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Prop Comedy Science

The Whitehead Institute for Biomedical Research's David Page stood up for the Y chromosome last month. He and his colleagues published a paper in Nature saying the chromosome would be stable for millions of years, despite early decay, and despite other researchers' claims that the decay was a sign that the chromosome would eventually disappear. Page made an appearance on the Colbert Report Monday night to explain his work. "Nothing much has happened to the Y chromosome in the last 25 million years," Page said, using props to illustrate his point. "So this in turn tells us that all this shrinkage of the Y chromosome mostly played out a couple of hundred million years ago. … So [men] are going to be OK."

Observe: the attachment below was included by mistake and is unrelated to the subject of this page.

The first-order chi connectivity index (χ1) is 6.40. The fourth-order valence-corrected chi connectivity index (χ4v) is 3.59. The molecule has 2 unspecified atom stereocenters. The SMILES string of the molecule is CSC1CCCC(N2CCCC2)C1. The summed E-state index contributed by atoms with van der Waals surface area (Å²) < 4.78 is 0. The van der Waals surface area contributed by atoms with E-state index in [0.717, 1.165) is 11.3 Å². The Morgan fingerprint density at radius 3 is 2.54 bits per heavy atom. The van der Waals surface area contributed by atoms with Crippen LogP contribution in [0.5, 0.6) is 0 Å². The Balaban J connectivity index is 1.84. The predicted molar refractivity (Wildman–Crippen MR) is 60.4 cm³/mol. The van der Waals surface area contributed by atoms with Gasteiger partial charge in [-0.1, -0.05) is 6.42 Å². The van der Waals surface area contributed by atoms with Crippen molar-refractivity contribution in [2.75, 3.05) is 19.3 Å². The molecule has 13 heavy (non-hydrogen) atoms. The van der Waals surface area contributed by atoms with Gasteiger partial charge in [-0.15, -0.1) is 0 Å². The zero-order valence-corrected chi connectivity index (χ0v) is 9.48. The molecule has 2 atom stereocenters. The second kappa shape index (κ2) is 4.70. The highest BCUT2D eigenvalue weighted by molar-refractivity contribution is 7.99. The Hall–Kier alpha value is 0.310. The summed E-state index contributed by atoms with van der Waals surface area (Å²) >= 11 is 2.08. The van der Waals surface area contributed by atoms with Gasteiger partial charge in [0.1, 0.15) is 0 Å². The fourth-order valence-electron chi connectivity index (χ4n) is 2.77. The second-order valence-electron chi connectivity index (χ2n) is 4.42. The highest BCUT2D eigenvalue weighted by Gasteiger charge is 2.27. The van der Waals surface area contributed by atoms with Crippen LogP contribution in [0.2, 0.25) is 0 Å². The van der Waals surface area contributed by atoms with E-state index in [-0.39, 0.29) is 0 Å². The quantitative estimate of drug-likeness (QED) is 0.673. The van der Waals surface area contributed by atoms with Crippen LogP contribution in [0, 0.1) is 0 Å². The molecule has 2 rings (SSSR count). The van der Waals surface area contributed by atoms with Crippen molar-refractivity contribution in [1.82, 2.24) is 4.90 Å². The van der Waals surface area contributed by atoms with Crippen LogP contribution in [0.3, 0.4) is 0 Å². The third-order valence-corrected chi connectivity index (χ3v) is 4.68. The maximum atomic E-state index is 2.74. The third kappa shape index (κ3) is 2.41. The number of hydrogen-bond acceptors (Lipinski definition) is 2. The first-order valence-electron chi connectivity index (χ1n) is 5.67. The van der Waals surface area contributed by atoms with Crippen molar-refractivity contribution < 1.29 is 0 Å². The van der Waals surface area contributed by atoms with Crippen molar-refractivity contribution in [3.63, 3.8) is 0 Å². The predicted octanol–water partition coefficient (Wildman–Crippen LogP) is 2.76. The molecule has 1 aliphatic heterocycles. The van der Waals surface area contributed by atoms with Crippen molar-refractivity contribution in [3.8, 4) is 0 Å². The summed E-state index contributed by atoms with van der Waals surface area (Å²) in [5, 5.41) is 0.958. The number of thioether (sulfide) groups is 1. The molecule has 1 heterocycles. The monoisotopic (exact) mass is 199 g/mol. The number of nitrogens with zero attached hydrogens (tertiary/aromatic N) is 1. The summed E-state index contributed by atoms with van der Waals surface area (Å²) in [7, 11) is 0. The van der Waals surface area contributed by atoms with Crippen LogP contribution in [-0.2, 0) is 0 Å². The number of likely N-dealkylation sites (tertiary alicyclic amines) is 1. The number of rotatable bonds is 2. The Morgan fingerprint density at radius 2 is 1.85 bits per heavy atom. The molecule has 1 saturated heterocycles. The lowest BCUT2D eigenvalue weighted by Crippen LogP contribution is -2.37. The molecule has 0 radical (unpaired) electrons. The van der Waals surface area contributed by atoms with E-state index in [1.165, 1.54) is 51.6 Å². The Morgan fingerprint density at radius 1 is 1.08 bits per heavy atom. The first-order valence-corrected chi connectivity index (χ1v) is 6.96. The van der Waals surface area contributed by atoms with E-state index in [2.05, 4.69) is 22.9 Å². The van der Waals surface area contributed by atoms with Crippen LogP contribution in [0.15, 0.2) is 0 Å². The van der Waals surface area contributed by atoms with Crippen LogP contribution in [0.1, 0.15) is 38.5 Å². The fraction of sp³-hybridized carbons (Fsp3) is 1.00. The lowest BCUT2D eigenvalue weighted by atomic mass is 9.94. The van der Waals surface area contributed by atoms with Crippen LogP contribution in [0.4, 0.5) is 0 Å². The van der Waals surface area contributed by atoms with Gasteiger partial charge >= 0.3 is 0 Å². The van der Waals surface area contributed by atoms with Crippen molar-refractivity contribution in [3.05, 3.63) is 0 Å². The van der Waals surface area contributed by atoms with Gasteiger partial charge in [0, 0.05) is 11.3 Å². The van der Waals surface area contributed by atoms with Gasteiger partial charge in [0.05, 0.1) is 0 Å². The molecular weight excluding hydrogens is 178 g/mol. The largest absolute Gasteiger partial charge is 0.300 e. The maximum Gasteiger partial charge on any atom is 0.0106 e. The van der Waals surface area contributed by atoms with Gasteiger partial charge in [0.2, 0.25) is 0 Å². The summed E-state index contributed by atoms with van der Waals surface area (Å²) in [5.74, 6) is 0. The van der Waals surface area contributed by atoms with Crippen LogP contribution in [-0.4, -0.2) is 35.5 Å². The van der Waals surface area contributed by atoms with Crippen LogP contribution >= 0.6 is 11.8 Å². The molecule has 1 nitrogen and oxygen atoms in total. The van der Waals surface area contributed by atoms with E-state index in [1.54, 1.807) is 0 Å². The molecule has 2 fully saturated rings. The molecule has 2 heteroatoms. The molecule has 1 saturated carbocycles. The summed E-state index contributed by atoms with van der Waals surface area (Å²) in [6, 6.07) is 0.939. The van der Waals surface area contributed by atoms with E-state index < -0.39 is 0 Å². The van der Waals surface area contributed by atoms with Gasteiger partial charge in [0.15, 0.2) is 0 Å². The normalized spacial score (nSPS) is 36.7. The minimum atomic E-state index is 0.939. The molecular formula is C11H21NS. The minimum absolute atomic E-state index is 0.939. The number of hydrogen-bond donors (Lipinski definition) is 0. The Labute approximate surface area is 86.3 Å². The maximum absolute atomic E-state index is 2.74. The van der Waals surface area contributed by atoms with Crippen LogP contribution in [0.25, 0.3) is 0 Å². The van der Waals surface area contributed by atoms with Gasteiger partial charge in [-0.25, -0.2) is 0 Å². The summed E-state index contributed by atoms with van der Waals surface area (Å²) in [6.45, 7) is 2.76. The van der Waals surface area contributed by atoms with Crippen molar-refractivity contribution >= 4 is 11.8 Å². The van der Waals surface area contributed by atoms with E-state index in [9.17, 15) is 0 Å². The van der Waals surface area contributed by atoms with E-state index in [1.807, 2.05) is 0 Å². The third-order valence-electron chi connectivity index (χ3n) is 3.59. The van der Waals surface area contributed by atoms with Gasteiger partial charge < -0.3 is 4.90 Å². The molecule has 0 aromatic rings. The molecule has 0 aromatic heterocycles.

The Scan

Alzheimer's Risk Gene Among Women

CNN reports that researchers have found that variants in MGMT contribute to Alzheimer's disease risk among women but not men.

Still Hanging Around

The Guardian writes that persistent pockets of SARS-CoV-2 in the body could contribute to long COVID.

Through a Little Spit

Enteric viruses like norovirus may also be transmitted through saliva, not just the fecal-oral route, according to New Scientist.

Nature Papers Present Method to Detect Full Transcriptome, Viruses Infecting Asgard Archaea, More

In Nature this week: VASA-seq approach to detect full transcriptome, analysis of viruses infecting Asgard archaea, and more.